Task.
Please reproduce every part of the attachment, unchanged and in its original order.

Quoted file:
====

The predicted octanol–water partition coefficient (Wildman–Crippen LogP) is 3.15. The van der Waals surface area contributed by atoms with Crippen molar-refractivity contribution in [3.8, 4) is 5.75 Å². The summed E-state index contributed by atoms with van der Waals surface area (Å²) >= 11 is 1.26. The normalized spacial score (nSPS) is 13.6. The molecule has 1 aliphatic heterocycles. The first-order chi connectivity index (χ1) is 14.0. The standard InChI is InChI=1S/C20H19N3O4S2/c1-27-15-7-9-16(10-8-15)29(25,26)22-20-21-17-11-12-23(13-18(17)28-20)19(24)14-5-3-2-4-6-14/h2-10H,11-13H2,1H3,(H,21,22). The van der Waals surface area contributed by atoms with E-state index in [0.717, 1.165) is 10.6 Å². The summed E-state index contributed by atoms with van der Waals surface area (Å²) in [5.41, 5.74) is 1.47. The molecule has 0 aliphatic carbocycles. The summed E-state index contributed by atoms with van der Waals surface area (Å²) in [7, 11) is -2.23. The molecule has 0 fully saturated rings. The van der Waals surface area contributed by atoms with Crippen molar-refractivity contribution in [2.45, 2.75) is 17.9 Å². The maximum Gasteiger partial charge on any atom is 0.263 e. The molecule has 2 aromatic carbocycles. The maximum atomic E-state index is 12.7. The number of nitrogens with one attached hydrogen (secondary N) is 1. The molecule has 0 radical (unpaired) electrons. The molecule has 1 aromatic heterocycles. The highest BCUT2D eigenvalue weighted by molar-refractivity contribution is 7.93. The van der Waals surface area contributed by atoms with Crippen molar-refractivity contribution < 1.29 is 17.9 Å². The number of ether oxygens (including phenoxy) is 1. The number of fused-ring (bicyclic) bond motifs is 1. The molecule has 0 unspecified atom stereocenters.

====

The predicted octanol–water partition coefficient (Wildman–Crippen LogP) is 3.15. The van der Waals surface area contributed by atoms with Crippen molar-refractivity contribution in [3.8, 4) is 5.75 Å². The summed E-state index contributed by atoms with van der Waals surface area (Å²) >= 11 is 1.26. The normalized spacial score (nSPS) is 13.6. The molecule has 1 aliphatic heterocycles. The first-order chi connectivity index (χ1) is 14.0. The standard InChI is InChI=1S/C20H19N3O4S2/c1-27-15-7-9-16(10-8-15)29(25,26)22-20-21-17-11-12-23(13-18(17)28-20)19(24)14-5-3-2-4-6-14/h2-10H,11-13H2,1H3,(H,21,22). The van der Waals surface area contributed by atoms with E-state index in [0.717, 1.165) is 10.6 Å². The summed E-state index contributed by atoms with van der Waals surface area (Å²) in [5.41, 5.74) is 1.47. The molecule has 0 aliphatic carbocycles. The summed E-state index contributed by atoms with van der Waals surface area (Å²) in [7, 11) is -2.23. The molecule has 0 fully saturated rings. The van der Waals surface area contributed by atoms with Crippen molar-refractivity contribution in [2.45, 2.75) is 17.9 Å². The maximum Gasteiger partial charge on any atom is 0.263 e. The molecule has 2 aromatic carbocycles. The maximum atomic E-state index is 12.7. The number of nitrogens with one attached hydrogen (secondary N) is 1. The molecule has 0 radical (unpaired) electrons. The molecule has 1 aromatic heterocycles. The highest BCUT2D eigenvalue weighted by molar-refractivity contribution is 7.93. The van der Waals surface area contributed by atoms with Crippen molar-refractivity contribution < 1.29 is 17.9 Å². The number of ether oxygens (including phenoxy) is 1. The number of fused-ring (bicyclic) bond motifs is 1. The molecule has 0 unspecified atom stereocenters.